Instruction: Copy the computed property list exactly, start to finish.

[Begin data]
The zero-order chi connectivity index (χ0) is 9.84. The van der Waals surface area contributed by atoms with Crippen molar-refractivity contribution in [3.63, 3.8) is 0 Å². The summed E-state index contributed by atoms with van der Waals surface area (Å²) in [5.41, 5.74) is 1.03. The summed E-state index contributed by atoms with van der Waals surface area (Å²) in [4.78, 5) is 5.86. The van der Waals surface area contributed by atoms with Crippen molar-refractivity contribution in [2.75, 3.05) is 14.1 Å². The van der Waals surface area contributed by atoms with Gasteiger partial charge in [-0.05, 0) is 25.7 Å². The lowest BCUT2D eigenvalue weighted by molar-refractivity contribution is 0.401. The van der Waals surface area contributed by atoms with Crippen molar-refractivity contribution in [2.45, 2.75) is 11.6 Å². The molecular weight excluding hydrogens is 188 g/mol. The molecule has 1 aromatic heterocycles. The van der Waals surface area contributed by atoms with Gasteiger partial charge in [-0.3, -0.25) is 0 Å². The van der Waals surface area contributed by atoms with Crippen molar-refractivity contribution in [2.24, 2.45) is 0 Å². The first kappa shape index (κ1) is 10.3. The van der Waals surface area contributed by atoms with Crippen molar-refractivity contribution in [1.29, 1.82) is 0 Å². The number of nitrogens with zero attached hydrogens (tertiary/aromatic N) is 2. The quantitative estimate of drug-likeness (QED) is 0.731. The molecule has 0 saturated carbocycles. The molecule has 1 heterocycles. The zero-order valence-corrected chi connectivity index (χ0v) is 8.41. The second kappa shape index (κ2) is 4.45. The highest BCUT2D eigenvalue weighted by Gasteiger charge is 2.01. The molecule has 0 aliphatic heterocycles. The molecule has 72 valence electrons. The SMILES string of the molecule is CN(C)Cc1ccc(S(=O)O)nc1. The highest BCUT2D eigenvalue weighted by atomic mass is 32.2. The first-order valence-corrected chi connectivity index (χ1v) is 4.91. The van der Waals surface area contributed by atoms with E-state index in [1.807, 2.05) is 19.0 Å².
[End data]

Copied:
The zero-order chi connectivity index (χ0) is 9.84. The van der Waals surface area contributed by atoms with Crippen molar-refractivity contribution in [3.63, 3.8) is 0 Å². The summed E-state index contributed by atoms with van der Waals surface area (Å²) in [5.41, 5.74) is 1.03. The summed E-state index contributed by atoms with van der Waals surface area (Å²) in [4.78, 5) is 5.86. The van der Waals surface area contributed by atoms with Crippen molar-refractivity contribution in [2.75, 3.05) is 14.1 Å². The van der Waals surface area contributed by atoms with Gasteiger partial charge in [-0.05, 0) is 25.7 Å². The lowest BCUT2D eigenvalue weighted by molar-refractivity contribution is 0.401. The van der Waals surface area contributed by atoms with Crippen molar-refractivity contribution in [2.45, 2.75) is 11.6 Å². The molecular weight excluding hydrogens is 188 g/mol. The molecule has 1 aromatic heterocycles. The van der Waals surface area contributed by atoms with Gasteiger partial charge in [-0.3, -0.25) is 0 Å². The van der Waals surface area contributed by atoms with Crippen molar-refractivity contribution in [2.24, 2.45) is 0 Å². The first kappa shape index (κ1) is 10.3. The van der Waals surface area contributed by atoms with Crippen molar-refractivity contribution in [1.29, 1.82) is 0 Å². The number of nitrogens with zero attached hydrogens (tertiary/aromatic N) is 2. The quantitative estimate of drug-likeness (QED) is 0.731. The molecule has 0 saturated carbocycles. The molecule has 1 heterocycles. The zero-order valence-corrected chi connectivity index (χ0v) is 8.41. The second kappa shape index (κ2) is 4.45. The highest BCUT2D eigenvalue weighted by Gasteiger charge is 2.01. The molecule has 0 aliphatic heterocycles. The molecule has 72 valence electrons. The SMILES string of the molecule is CN(C)Cc1ccc(S(=O)O)nc1. The highest BCUT2D eigenvalue weighted by atomic mass is 32.2. The first-order valence-corrected chi connectivity index (χ1v) is 4.91. The van der Waals surface area contributed by atoms with E-state index in [1.807, 2.05) is 19.0 Å².